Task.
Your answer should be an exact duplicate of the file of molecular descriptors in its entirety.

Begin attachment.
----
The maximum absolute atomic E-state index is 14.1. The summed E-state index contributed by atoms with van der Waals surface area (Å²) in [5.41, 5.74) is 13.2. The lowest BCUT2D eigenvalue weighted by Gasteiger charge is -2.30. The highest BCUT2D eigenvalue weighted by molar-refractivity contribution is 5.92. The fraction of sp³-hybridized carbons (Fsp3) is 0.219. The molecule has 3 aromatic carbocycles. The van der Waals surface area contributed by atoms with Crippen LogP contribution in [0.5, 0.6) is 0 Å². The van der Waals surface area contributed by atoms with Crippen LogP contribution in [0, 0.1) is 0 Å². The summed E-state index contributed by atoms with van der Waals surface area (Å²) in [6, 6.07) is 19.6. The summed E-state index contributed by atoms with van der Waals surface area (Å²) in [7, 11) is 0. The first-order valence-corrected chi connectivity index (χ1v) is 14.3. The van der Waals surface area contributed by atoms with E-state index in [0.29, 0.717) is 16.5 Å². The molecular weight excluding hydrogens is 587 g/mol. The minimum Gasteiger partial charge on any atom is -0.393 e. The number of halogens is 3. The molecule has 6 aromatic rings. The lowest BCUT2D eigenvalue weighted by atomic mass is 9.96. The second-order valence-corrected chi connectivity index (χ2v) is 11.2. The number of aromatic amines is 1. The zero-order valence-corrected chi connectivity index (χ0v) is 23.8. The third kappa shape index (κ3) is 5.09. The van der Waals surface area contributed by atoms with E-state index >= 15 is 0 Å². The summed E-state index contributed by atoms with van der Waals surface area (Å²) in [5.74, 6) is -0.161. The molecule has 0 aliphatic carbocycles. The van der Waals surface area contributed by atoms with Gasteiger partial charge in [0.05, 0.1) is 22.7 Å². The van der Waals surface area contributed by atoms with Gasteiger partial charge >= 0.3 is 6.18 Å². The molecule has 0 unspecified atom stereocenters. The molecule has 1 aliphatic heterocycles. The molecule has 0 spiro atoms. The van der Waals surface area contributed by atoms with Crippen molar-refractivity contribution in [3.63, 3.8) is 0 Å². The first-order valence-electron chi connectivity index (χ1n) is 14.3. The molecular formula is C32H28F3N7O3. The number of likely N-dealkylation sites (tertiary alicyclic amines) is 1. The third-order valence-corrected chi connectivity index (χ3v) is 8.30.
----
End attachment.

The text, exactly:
The maximum absolute atomic E-state index is 14.1. The summed E-state index contributed by atoms with van der Waals surface area (Å²) in [5.41, 5.74) is 13.2. The lowest BCUT2D eigenvalue weighted by Gasteiger charge is -2.30. The highest BCUT2D eigenvalue weighted by molar-refractivity contribution is 5.92. The fraction of sp³-hybridized carbons (Fsp3) is 0.219. The molecule has 3 aromatic carbocycles. The van der Waals surface area contributed by atoms with Crippen LogP contribution in [0.5, 0.6) is 0 Å². The van der Waals surface area contributed by atoms with Crippen LogP contribution in [0, 0.1) is 0 Å². The summed E-state index contributed by atoms with van der Waals surface area (Å²) in [6, 6.07) is 19.6. The summed E-state index contributed by atoms with van der Waals surface area (Å²) in [7, 11) is 0. The first-order valence-corrected chi connectivity index (χ1v) is 14.3. The van der Waals surface area contributed by atoms with E-state index in [0.29, 0.717) is 16.5 Å². The molecular weight excluding hydrogens is 587 g/mol. The minimum Gasteiger partial charge on any atom is -0.393 e. The number of halogens is 3. The molecule has 6 aromatic rings. The lowest BCUT2D eigenvalue weighted by atomic mass is 9.96. The second-order valence-corrected chi connectivity index (χ2v) is 11.2. The number of aromatic amines is 1. The zero-order valence-corrected chi connectivity index (χ0v) is 23.8. The third kappa shape index (κ3) is 5.09. The van der Waals surface area contributed by atoms with E-state index >= 15 is 0 Å². The summed E-state index contributed by atoms with van der Waals surface area (Å²) in [5.74, 6) is -0.161. The molecule has 0 aliphatic carbocycles. The van der Waals surface area contributed by atoms with Gasteiger partial charge in [0.05, 0.1) is 22.7 Å². The van der Waals surface area contributed by atoms with Gasteiger partial charge >= 0.3 is 6.18 Å². The molecule has 0 unspecified atom stereocenters. The molecule has 1 aliphatic heterocycles. The molecule has 0 spiro atoms. The van der Waals surface area contributed by atoms with Crippen molar-refractivity contribution in [3.63, 3.8) is 0 Å². The first-order valence-electron chi connectivity index (χ1n) is 14.3. The molecular formula is C32H28F3N7O3. The number of likely N-dealkylation sites (tertiary alicyclic amines) is 1. The third-order valence-corrected chi connectivity index (χ3v) is 8.30.